Like oddball changes in a house, however, some “improvements,” such as a custom paint job or a radical layout change, could greatly devalue your coach. Even if you plan to own the motorhome forever, it’s smart to keep resale in mind. Following are some areas where “home improvement” may result in a payday immediately or at trade-in time.
Lighting is a leading energy hog, yet it’s essential for livability and security as well as compliance with highway laws. By replacing every bulb inside and outside your motorhome with LED bulbs, you can reduce battery drain for lighting by up to 90 percent, according to LED lighting specialist Kinder Woodcock at Imtra Marine Products (www.imtra.com). However, that’s just part of the story.
First, look at the light fixtures and decide whether they should be replaced or simply retrofitted with LED bulbs. Replacing fixtures can be a redecorating plus, but it costs more, especially if new wiring is required. If fixtures are recessed or enclosed, they may not be suitable for LED bulbs, which lose brightness and reliability in hot environments.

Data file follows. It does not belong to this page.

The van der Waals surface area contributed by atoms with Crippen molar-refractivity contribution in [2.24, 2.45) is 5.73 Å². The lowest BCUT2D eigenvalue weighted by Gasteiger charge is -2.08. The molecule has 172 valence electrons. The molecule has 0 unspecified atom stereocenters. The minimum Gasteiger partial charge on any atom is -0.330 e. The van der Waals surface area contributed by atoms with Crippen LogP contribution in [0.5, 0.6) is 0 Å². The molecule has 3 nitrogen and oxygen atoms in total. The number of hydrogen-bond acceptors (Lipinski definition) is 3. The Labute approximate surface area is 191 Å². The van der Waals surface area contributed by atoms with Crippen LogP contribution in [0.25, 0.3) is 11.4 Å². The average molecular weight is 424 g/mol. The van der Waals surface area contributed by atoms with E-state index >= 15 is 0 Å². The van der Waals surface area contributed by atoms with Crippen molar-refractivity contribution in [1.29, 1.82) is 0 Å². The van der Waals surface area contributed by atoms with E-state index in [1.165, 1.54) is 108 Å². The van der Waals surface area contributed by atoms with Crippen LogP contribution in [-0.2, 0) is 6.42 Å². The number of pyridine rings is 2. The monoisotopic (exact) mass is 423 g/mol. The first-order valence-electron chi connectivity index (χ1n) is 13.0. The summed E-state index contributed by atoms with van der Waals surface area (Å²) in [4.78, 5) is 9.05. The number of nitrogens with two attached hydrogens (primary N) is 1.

Mr. Woodcock recommends starting out with fixtures that are designed for LED use. You probably will get better light intensity and electrical protection. It’s smart to consult an electrician who specializes in marine or RV systems and wiring, especially when switches, remote controls, and dimmers are involved.
Think about aesthetics, too. Both “cool” and “warm” LED lights are available. A cold, harsh light at the dining table is unflattering, but it may be welcome at the sink where you’re scrubbing vegetables. When making the decision to switch to LED lighting, understand that LED bulbs are expensive, with some costing $20 or more. Protect your investment by looking for bulbs that offer the best warranties.